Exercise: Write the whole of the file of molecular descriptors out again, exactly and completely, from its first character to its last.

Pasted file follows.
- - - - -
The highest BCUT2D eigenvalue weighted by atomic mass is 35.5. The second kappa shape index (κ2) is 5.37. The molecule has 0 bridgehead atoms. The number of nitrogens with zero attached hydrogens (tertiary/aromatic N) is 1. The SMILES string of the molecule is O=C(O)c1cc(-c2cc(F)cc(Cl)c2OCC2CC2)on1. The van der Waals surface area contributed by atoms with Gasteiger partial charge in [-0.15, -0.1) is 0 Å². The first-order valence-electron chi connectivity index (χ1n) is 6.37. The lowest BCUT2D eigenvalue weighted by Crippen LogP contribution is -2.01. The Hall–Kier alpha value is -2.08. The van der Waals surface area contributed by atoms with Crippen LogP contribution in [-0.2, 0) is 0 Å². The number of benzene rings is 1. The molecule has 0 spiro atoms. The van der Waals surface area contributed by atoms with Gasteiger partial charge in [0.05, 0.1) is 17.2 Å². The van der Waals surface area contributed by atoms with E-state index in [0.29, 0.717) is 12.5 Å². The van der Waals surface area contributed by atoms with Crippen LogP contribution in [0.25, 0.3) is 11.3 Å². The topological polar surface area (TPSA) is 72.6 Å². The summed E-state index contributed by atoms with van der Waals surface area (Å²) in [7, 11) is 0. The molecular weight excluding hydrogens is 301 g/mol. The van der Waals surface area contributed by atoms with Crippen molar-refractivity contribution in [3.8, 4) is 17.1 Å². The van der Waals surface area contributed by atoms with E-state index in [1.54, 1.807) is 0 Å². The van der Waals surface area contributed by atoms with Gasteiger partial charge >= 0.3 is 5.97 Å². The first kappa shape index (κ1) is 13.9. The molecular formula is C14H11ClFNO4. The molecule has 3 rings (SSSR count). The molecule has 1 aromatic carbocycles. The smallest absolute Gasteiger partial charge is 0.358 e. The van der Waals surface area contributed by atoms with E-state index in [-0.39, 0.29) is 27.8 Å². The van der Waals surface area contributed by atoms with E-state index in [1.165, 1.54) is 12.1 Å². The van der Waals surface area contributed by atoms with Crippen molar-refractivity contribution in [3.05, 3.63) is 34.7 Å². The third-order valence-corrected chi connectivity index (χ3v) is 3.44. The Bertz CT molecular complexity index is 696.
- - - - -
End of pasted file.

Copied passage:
The highest BCUT2D eigenvalue weighted by atomic mass is 35.5. The second kappa shape index (κ2) is 5.37. The molecule has 0 bridgehead atoms. The number of nitrogens with zero attached hydrogens (tertiary/aromatic N) is 1. The SMILES string of the molecule is O=C(O)c1cc(-c2cc(F)cc(Cl)c2OCC2CC2)on1. The van der Waals surface area contributed by atoms with Gasteiger partial charge in [-0.15, -0.1) is 0 Å². The first-order valence-electron chi connectivity index (χ1n) is 6.37. The lowest BCUT2D eigenvalue weighted by Crippen LogP contribution is -2.01. The Hall–Kier alpha value is -2.08. The van der Waals surface area contributed by atoms with Crippen LogP contribution in [-0.2, 0) is 0 Å². The number of benzene rings is 1. The molecule has 0 spiro atoms. The van der Waals surface area contributed by atoms with Gasteiger partial charge in [0.05, 0.1) is 17.2 Å². The van der Waals surface area contributed by atoms with E-state index in [0.29, 0.717) is 12.5 Å². The van der Waals surface area contributed by atoms with Crippen LogP contribution in [0.25, 0.3) is 11.3 Å². The topological polar surface area (TPSA) is 72.6 Å². The summed E-state index contributed by atoms with van der Waals surface area (Å²) in [7, 11) is 0. The molecular weight excluding hydrogens is 301 g/mol. The van der Waals surface area contributed by atoms with Crippen molar-refractivity contribution in [3.8, 4) is 17.1 Å². The van der Waals surface area contributed by atoms with E-state index in [1.54, 1.807) is 0 Å². The van der Waals surface area contributed by atoms with Gasteiger partial charge >= 0.3 is 5.97 Å². The first kappa shape index (κ1) is 13.9. The molecular formula is C14H11ClFNO4. The molecule has 3 rings (SSSR count). The molecule has 1 aromatic carbocycles. The smallest absolute Gasteiger partial charge is 0.358 e. The van der Waals surface area contributed by atoms with E-state index in [-0.39, 0.29) is 27.8 Å². The van der Waals surface area contributed by atoms with E-state index in [1.165, 1.54) is 12.1 Å². The van der Waals surface area contributed by atoms with Crippen molar-refractivity contribution in [3.05, 3.63) is 34.7 Å². The third-order valence-corrected chi connectivity index (χ3v) is 3.44. The Bertz CT molecular complexity index is 696.